Arts, Dining & Entertainment

VTIFF announces films by African American women directors as its February Split/Screen

Feb. 19 – 28—This series by the Vermont International Film Festival will feature recorded conversations with directors Natasha NGaiza and Ashley O’Shay.  The series will be available for 10 days on VTIFF’s online portal at watch.vtiff.org. More information, tickets and passes on vtiff.org/vtiff-now/split-screen/

The six films 

Seret Scott (as Sara) and Bill Gunn (Victor) in Kathleen Collins’ 1982 African-American classic, LOSING GROUND, starring Seret Scott, Bill Gunn and Duane Jones. Restored by Milestone Films and Nina Lorez Collins, the film is to premiere at Lincoln Center on February 6, 2015.

1. “Losing Ground” by Kathleen Collins 

One of the first American features directed by a Black woman, Kathleen Collins’s 1982 film was released in 2015. In 2020, the film was selected for preservation in the National Film Registry by the Library of Congress as being “culturally, historically, or aesthetically significant.”

Two years after the film’s narrow debut, Collins spoke to a class of Howard University students about representation of the Black experience. “If you’ve been the notion of sin incarnate and you’re now trying to correct that balance, what do you do? You make Black people into saints.” Of this extreme binary, she says, “Neither one is reality. Both are tracks to dehumanize you.” “Losing Ground” is a complete departure from the saints vs. sinners trope that Collins warned of. Instead, it focuses on that aforementioned emotional need and offers a study of complex individuals in the midst of respective existential crises.

2. “Farewell Amor” by Ekwa Msangi

After 17 years apart, Angolan immigrant Walter is joined in the U.S. by his wife and teen daughter. Now absolute strangers sharing a one bedroom Brooklyn apartment, they struggle to overcome the emotional distance between them. Walter is trying to let go of a previous relationship while his wife Esther struggles with a new country, culture and a husband who seems distant. Their daughter Sylvia is a dancer just like her father, and while she also finds her new life difficult, she bravely starts to explore the city and show herself through dance. The film is both a universal immigrant story and the unique perspective of three characters bound together by history and hope. It is an intimate and deeply personal look at an inter-generational tale that has defined America since its inception.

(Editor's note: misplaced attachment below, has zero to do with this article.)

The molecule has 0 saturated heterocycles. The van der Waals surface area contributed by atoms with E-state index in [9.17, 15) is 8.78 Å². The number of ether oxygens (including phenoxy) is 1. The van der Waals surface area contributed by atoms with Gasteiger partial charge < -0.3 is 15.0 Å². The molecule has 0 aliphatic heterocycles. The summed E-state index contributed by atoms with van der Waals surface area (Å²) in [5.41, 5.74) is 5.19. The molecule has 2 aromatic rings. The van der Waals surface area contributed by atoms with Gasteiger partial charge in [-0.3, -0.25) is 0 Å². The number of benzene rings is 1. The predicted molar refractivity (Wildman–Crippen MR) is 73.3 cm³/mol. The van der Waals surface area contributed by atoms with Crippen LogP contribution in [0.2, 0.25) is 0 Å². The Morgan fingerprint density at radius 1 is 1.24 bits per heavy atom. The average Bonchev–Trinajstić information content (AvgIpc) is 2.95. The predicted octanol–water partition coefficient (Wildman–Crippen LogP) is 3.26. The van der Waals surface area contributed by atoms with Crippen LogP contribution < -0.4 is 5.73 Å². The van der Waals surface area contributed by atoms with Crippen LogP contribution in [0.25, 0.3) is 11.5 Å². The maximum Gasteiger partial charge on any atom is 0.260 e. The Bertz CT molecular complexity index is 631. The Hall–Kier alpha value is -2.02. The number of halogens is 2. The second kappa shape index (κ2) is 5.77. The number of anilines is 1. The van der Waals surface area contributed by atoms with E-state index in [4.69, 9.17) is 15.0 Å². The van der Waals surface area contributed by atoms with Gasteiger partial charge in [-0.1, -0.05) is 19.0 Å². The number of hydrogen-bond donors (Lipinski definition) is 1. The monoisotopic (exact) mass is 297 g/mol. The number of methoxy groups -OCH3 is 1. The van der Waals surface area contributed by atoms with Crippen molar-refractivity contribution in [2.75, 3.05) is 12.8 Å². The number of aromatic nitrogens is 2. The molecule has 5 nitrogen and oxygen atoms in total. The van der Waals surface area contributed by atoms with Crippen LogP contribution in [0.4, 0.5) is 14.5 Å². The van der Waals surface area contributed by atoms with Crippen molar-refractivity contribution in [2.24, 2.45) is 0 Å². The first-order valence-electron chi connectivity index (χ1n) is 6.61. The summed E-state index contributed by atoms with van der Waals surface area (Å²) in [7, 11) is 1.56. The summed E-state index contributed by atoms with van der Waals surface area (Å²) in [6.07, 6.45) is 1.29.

3.  Three short films 

“Illusions” by Julie Dash
“Now I am an illusion, just like the films. They see me but they can’t recognize me.” So states the protagonist of “Illusions.” The time is 1942, a year after Pearl Harbor; the place is National Studios, a fictitious Hollywood motion picture studio. Mignon Duprée, a Black woman studio executive who appears to be white and Ester Jeeter, an African American woman who is the singing voice for a white Hollywood star are forced to come to grips with a society that perpetuates false images as status quo.

“Blackout” by Natasha NGaiza
A sudden power outage leads to an impromptu shadow performance that inspires an African immigrant to revisit the past and confront her marriage. “Blackout” explores the intricacies of transnational African identity, motherhood and memory.

“A Mother”by Natasha NGaiza

As a town copes with the disappearance of a little girl, a mother of two must come to terms with her own decision to abort an unexpected pregnancy. “‘A Mother’ was written in the wake of the first wave of the Black Lives Matter movement. It was written after the ProPublica report  headlined, “Nothing Protects Black Women from Dying in Pregnancy and Childbirth” while pregnant with my third child. It was written to honor Black motherhood in the U.S., the beauty, the heartache, the mess, the loss and the hope.

4. “Unapologetic” by Ashley O’Shay

Produced by Chicago-based Kartemquin Films “Hoop Dreams”, “Unapologetic” captures tensions between a police board led by Lori Lightfoot (now Chicago mayor) and Abolitionist organizers at Chicago police headquarters in a polarizing moment in Chicago’s fight against racial injustice after the slaying by police of two Black Chicagoans. The film is told through the eyes of two millennial activists as they work to take back their community in the face of a complicit city administration. A feminist movement that lies at the helm of fighting for all Black rights.

Split/Screen is an 8-month partnership between the Vermont International Film Festival and Middlebury New Filmmakers Festival, with each organization alternating curating months.  More info: vtiff.org.

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